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April 21, 2010


Hi Colin,

I've got a popular Tumblr for my daily photos (http://daily.imakephotos.com) and a close friend currently operates the most popular travel-photo-related Tumblog, so I just thought I'd share a couple thoughts. My apologies if you already know any of this.

1: In following the trend of Tumblr popularity-seeking, you'll have to name your Tumblog "fuckyeahjapanesejazz" or "lookatthisfuckingjapanesejazz" (this may make more sense if you use Tumblr frequently, but isn't much of a joke).

2: If you wish to have contributors to lessen your time creating items, it's as easy as checking a box or selecting specific users to be able to post. You can also restrict post types, so those users can only submit photos, or audio, which either goes live or into a queue that you approve. You can also queue or schedule your own posts if you create more than you wish to post for a while.

3: Not many get popular from Tumblr, but many are popular within Tumblr. Roughly 130 new Tumblr users 'follow' my photo Tumblr every day despite it being self-made work and containing zero celebrity scandal news, but my non-Tumblr traffic is minimal.

4: The recommendation system works nicely, allowing users to recommend the Tumblog into a category such as Music, and allows each user to recommend only one blog a week. Once you're in the recommendation directory you're popular "in Tumblr" in no-time.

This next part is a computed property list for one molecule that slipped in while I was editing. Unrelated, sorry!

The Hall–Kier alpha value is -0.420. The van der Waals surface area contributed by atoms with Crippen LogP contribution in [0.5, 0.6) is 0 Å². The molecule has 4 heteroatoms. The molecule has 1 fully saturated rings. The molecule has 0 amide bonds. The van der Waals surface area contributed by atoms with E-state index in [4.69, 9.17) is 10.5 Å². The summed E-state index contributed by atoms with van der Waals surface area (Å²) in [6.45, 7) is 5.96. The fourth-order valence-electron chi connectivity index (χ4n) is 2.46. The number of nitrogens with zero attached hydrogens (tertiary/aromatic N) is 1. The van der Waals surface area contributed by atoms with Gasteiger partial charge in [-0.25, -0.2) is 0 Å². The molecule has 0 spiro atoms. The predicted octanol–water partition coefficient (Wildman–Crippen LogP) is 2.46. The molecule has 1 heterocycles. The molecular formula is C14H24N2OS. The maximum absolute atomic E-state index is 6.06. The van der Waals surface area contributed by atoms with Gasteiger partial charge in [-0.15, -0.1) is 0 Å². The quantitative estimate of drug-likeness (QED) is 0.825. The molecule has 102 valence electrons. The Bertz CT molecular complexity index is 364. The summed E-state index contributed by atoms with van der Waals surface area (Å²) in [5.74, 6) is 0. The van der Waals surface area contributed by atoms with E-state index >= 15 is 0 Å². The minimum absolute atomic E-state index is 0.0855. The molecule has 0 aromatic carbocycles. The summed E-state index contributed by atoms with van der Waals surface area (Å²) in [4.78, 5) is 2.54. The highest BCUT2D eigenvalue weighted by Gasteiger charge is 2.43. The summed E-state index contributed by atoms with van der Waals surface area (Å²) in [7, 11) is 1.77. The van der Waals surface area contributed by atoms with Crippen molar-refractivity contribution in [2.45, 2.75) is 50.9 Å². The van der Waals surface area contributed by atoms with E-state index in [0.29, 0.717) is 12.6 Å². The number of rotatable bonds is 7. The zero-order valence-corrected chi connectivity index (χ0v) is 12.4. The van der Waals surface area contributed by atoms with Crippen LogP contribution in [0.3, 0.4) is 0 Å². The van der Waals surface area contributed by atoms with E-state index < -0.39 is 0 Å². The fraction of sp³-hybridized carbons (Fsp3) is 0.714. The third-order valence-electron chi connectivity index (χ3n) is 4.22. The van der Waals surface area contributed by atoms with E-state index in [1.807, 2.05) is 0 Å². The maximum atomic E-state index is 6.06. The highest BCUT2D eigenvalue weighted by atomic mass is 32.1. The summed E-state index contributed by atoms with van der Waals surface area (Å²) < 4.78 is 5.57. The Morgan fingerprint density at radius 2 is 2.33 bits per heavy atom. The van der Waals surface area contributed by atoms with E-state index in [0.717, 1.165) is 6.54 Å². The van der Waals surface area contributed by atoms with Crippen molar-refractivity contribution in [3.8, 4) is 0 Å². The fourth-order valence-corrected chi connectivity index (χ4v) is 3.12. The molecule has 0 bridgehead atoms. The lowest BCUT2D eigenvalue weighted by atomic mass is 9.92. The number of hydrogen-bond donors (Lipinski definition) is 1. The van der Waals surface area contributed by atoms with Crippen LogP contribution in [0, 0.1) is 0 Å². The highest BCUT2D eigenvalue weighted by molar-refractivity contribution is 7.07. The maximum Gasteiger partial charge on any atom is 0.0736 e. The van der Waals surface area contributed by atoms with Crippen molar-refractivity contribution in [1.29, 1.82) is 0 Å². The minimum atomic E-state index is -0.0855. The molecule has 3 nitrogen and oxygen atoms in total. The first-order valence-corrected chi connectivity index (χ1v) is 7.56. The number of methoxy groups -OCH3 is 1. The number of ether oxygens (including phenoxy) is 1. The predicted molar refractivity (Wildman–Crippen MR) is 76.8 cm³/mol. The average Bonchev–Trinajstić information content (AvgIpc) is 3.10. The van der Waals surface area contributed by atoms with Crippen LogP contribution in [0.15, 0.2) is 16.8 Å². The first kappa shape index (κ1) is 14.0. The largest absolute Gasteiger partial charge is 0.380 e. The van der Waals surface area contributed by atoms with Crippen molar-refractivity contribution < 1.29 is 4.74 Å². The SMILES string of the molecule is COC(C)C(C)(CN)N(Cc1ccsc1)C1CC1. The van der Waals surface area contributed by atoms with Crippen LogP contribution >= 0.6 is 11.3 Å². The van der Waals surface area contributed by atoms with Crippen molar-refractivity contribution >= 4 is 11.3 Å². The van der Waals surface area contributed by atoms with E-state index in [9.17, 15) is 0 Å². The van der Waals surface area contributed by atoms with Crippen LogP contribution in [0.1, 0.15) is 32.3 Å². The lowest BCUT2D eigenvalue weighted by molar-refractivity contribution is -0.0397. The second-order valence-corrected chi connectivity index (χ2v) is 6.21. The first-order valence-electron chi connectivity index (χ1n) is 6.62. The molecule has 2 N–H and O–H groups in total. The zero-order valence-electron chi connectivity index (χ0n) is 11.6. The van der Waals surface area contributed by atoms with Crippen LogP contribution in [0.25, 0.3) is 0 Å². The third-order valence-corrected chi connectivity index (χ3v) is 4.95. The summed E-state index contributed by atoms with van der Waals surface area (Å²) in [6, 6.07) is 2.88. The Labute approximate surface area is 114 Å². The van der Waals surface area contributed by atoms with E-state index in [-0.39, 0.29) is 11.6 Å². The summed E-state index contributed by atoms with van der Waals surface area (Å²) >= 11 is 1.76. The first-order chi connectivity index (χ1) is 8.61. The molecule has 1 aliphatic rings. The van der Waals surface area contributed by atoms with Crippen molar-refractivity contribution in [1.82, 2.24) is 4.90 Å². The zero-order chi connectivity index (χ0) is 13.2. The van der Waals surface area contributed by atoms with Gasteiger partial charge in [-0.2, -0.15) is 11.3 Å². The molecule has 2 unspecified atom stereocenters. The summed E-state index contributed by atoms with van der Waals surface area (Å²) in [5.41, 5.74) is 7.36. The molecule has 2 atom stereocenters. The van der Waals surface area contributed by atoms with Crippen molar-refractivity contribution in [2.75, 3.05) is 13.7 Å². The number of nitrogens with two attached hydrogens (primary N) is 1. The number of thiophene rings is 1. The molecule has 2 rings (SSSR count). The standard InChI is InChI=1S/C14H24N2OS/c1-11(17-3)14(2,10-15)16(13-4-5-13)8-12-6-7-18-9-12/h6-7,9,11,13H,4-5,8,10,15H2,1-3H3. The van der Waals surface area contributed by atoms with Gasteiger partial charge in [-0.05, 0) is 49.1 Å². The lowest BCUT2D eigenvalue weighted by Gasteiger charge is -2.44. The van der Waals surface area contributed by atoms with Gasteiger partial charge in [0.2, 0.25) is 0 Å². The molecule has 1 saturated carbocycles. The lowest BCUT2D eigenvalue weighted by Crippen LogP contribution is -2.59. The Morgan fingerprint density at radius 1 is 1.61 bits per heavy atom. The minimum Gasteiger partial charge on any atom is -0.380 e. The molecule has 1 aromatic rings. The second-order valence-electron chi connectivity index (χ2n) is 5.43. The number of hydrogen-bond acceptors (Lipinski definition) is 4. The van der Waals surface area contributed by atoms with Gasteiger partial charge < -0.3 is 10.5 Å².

Tumblr is a fun place to throw ideas around, and items are shared easily. Even if you don't pursue it for long, it's well worth giving a shot.

Although I would hate to see you dial into becoming the guy on anything, I support your experimentation. I just hope it does not take away from what you do here (and on MOI and other publicly viewable places).

As you note, Japanese jazz is a large field. Certainly larger than what one could blog regarding an individual Jawa. You might find yourself overwhelmed.

If you focus on the contemporary, and by that I mean what's happening right now, the scope of your project would be more manageable, but without context a blog on Japanese jazz could be quite meaningless.

And if you plan on an ethnographic approach, i.e. traveling to Japan to collect data, bring money. Cover charge in Japan is prohibitive.

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